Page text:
Legendary computer scientist Donald Knuth on “the strange kind of brain-organization” that marks “geekhood”:
The main characteristic is an ability to understand many levels of abstraction simultaneously, and to shift effortlessly between in-the-large and in-the-small.
In a world of exponential complexity, this ability has become the uberskill. Not just for technology—for law, business, and everything else.
Psychologist James Pennebaker says that “function words” (articles, pronouns, prepositions, auxiliary verbs) are the most-used but least-appreciated parts of speech. Though we focus on content words, function words add important information about personality, emotion, and intent.
Say someone asks “What’s the weather outside?” You could answer “It’s hot” or “I think it’s hot.” The “I think” may seem insignificant, but it’s quite meaningful. It shows you’re more focused on yourself.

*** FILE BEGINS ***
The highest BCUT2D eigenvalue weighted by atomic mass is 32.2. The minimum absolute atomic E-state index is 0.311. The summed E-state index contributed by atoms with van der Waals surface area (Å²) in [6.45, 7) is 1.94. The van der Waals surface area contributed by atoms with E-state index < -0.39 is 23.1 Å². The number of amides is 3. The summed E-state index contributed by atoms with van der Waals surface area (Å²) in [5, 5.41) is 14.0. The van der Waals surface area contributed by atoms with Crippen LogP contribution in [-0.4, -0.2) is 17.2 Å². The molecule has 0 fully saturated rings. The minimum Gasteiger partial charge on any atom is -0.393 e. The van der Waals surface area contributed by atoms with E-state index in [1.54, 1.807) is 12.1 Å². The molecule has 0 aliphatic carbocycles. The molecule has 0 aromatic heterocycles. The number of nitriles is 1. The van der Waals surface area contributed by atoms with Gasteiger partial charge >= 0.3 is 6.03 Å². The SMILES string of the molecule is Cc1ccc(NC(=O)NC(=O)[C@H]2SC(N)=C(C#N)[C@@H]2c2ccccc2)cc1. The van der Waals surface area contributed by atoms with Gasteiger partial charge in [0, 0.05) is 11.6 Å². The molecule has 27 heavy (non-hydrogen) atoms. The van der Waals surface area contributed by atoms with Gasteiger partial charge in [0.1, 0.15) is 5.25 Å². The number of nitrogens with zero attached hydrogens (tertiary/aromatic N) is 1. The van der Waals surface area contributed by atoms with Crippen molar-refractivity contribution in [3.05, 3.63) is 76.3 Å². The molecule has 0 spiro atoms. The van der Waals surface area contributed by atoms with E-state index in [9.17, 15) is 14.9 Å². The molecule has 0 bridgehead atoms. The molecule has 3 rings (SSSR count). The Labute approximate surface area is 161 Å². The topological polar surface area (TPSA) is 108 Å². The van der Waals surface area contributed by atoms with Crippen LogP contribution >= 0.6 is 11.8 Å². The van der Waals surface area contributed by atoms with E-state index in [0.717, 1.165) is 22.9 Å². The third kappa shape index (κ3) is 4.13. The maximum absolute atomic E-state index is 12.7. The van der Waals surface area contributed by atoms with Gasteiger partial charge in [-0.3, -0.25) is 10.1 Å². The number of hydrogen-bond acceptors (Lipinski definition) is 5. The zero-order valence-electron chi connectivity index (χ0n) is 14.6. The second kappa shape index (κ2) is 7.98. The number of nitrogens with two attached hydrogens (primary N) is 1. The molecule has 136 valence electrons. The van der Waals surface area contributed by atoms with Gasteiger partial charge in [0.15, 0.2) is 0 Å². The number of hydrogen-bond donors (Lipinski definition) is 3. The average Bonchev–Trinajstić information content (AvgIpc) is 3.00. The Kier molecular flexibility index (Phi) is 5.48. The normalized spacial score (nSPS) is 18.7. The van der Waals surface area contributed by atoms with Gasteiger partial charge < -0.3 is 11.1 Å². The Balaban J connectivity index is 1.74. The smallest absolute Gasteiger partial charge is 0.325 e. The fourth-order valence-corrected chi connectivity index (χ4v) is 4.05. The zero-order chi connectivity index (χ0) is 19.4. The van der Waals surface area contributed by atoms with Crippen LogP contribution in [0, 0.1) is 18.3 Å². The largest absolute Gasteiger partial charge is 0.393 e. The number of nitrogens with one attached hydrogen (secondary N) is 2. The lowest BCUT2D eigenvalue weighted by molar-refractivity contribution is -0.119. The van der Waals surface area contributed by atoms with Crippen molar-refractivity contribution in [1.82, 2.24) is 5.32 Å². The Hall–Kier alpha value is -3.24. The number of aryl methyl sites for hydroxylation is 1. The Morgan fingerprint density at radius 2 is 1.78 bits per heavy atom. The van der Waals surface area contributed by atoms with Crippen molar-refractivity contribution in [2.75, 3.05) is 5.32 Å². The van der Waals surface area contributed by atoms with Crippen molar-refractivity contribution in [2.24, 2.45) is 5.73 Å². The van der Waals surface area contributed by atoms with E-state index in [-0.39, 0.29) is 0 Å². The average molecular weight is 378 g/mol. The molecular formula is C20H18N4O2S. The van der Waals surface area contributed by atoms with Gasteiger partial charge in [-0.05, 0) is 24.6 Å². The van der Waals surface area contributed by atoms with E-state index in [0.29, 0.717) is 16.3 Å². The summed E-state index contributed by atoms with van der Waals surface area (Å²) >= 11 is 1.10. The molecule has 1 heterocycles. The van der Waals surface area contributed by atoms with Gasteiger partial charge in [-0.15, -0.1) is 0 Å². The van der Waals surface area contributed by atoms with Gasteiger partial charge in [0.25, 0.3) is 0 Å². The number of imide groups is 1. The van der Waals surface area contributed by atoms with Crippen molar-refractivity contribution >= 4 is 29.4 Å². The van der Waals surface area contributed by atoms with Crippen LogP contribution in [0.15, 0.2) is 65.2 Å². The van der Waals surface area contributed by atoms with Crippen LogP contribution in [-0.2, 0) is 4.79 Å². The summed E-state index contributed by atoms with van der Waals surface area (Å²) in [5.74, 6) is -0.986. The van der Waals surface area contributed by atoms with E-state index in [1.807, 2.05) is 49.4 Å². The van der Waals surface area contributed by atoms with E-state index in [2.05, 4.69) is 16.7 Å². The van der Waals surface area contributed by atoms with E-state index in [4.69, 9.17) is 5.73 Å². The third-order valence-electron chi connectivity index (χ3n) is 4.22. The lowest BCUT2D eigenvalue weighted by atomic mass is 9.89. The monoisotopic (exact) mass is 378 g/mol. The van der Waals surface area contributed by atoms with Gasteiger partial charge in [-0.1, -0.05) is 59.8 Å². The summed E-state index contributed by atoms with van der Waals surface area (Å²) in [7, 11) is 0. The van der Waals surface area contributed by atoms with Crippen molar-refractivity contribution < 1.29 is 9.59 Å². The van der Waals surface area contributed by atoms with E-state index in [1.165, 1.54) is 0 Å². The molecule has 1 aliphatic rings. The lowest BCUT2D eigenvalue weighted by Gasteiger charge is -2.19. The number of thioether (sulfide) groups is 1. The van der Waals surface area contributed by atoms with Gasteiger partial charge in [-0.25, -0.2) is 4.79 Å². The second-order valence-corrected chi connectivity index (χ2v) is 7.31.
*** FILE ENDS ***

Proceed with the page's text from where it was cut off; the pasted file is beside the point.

Of course, I am more interesting than the weather. (I think.) So that example is a little weak.
But Pennebaker’s next example—of deception by a strategic combination of abstraction and misdirection—is right on target:
See James Pennebaker, Your Use of Pronouns Reveals Your Personality – Harvard Business Review. He also has a book titled The Secret Life of Pronouns.
A person who’s lying tends to use “we” more or use sentences without a first-person pronoun at all. Instead of saying “I didn’t take your book,” a liar might say “That’s not the kind of thing that anyone with integrity would do.”
Books are like tweets, except longer.
Author John Green on Twitter.